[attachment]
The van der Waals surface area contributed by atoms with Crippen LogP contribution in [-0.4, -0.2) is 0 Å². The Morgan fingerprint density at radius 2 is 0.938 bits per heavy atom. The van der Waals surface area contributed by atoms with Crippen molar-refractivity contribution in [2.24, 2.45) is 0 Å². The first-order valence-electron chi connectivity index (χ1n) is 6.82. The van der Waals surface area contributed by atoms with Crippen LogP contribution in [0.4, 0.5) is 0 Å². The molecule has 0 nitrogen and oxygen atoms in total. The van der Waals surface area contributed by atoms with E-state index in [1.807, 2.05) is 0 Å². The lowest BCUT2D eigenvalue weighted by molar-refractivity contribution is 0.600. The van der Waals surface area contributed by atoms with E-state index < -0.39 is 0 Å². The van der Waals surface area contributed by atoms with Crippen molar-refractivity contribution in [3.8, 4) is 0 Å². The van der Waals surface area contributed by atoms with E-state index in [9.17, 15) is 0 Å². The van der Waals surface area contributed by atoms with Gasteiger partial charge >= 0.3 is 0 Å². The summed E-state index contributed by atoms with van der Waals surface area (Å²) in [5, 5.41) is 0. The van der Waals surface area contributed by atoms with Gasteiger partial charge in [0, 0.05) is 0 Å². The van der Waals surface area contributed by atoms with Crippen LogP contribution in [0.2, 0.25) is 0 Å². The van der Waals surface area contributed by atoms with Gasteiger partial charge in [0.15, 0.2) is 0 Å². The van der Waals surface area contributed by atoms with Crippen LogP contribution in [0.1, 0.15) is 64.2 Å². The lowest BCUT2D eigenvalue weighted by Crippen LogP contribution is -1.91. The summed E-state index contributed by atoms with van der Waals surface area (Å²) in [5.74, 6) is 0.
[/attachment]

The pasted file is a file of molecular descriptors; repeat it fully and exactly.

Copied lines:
The van der Waals surface area contributed by atoms with Crippen LogP contribution in [-0.4, -0.2) is 0 Å². The Morgan fingerprint density at radius 2 is 0.938 bits per heavy atom. The van der Waals surface area contributed by atoms with Crippen molar-refractivity contribution in [2.24, 2.45) is 0 Å². The first-order valence-electron chi connectivity index (χ1n) is 6.82. The van der Waals surface area contributed by atoms with Crippen LogP contribution in [0.4, 0.5) is 0 Å². The molecule has 0 nitrogen and oxygen atoms in total. The van der Waals surface area contributed by atoms with E-state index in [1.807, 2.05) is 0 Å². The lowest BCUT2D eigenvalue weighted by molar-refractivity contribution is 0.600. The van der Waals surface area contributed by atoms with E-state index < -0.39 is 0 Å². The van der Waals surface area contributed by atoms with Crippen molar-refractivity contribution in [3.8, 4) is 0 Å². The van der Waals surface area contributed by atoms with E-state index in [9.17, 15) is 0 Å². The van der Waals surface area contributed by atoms with Gasteiger partial charge >= 0.3 is 0 Å². The summed E-state index contributed by atoms with van der Waals surface area (Å²) in [5, 5.41) is 0. The van der Waals surface area contributed by atoms with Gasteiger partial charge in [0, 0.05) is 0 Å². The van der Waals surface area contributed by atoms with Crippen LogP contribution in [0.2, 0.25) is 0 Å². The van der Waals surface area contributed by atoms with Gasteiger partial charge in [0.15, 0.2) is 0 Å². The van der Waals surface area contributed by atoms with Crippen LogP contribution in [0.1, 0.15) is 64.2 Å². The lowest BCUT2D eigenvalue weighted by Crippen LogP contribution is -1.91. The summed E-state index contributed by atoms with van der Waals surface area (Å²) in [5.74, 6) is 0.